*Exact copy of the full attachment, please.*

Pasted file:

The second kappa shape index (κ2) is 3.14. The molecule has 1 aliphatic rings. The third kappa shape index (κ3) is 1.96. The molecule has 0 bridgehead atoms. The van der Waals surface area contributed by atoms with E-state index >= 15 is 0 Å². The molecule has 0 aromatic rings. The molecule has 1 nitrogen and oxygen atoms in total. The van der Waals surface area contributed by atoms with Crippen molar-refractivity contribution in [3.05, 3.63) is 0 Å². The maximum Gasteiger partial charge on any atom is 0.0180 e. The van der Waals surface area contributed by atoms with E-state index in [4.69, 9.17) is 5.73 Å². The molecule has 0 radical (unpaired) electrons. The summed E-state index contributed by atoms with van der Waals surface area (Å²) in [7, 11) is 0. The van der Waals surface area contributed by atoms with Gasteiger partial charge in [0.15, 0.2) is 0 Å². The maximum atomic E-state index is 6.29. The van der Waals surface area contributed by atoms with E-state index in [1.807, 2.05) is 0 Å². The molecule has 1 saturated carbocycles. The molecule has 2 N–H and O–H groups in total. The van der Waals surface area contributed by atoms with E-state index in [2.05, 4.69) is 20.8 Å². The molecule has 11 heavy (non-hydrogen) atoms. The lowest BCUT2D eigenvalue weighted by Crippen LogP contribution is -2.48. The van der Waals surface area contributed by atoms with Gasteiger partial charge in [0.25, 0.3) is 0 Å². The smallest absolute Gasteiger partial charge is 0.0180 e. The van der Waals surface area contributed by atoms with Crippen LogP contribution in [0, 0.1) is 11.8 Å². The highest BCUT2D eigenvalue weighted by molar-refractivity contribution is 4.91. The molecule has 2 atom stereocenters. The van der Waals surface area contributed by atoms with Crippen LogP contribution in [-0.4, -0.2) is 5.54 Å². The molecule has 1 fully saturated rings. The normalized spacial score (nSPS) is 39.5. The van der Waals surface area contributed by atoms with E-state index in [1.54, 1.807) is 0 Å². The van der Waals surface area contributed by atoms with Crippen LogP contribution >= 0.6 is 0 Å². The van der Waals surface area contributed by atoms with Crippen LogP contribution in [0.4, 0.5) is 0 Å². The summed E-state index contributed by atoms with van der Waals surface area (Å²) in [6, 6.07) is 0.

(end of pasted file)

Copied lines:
The second kappa shape index (κ2) is 3.14. The molecule has 1 aliphatic rings. The third kappa shape index (κ3) is 1.96. The molecule has 0 bridgehead atoms. The van der Waals surface area contributed by atoms with E-state index >= 15 is 0 Å². The molecule has 0 aromatic rings. The molecule has 1 nitrogen and oxygen atoms in total. The van der Waals surface area contributed by atoms with Crippen molar-refractivity contribution in [3.05, 3.63) is 0 Å². The maximum Gasteiger partial charge on any atom is 0.0180 e. The van der Waals surface area contributed by atoms with E-state index in [4.69, 9.17) is 5.73 Å². The molecule has 0 radical (unpaired) electrons. The summed E-state index contributed by atoms with van der Waals surface area (Å²) in [7, 11) is 0. The van der Waals surface area contributed by atoms with Gasteiger partial charge in [0.15, 0.2) is 0 Å². The maximum atomic E-state index is 6.29. The van der Waals surface area contributed by atoms with E-state index in [1.807, 2.05) is 0 Å². The molecule has 1 saturated carbocycles. The molecule has 2 N–H and O–H groups in total. The van der Waals surface area contributed by atoms with E-state index in [2.05, 4.69) is 20.8 Å². The molecule has 11 heavy (non-hydrogen) atoms. The lowest BCUT2D eigenvalue weighted by Crippen LogP contribution is -2.48. The van der Waals surface area contributed by atoms with Gasteiger partial charge in [0.25, 0.3) is 0 Å². The smallest absolute Gasteiger partial charge is 0.0180 e. The van der Waals surface area contributed by atoms with Crippen LogP contribution in [0, 0.1) is 11.8 Å². The highest BCUT2D eigenvalue weighted by molar-refractivity contribution is 4.91. The molecule has 2 atom stereocenters. The van der Waals surface area contributed by atoms with Crippen LogP contribution in [-0.4, -0.2) is 5.54 Å². The molecule has 1 fully saturated rings. The normalized spacial score (nSPS) is 39.5. The van der Waals surface area contributed by atoms with E-state index in [1.54, 1.807) is 0 Å². The van der Waals surface area contributed by atoms with Crippen LogP contribution >= 0.6 is 0 Å². The van der Waals surface area contributed by atoms with Crippen LogP contribution in [0.4, 0.5) is 0 Å². The summed E-state index contributed by atoms with van der Waals surface area (Å²) in [6, 6.07) is 0.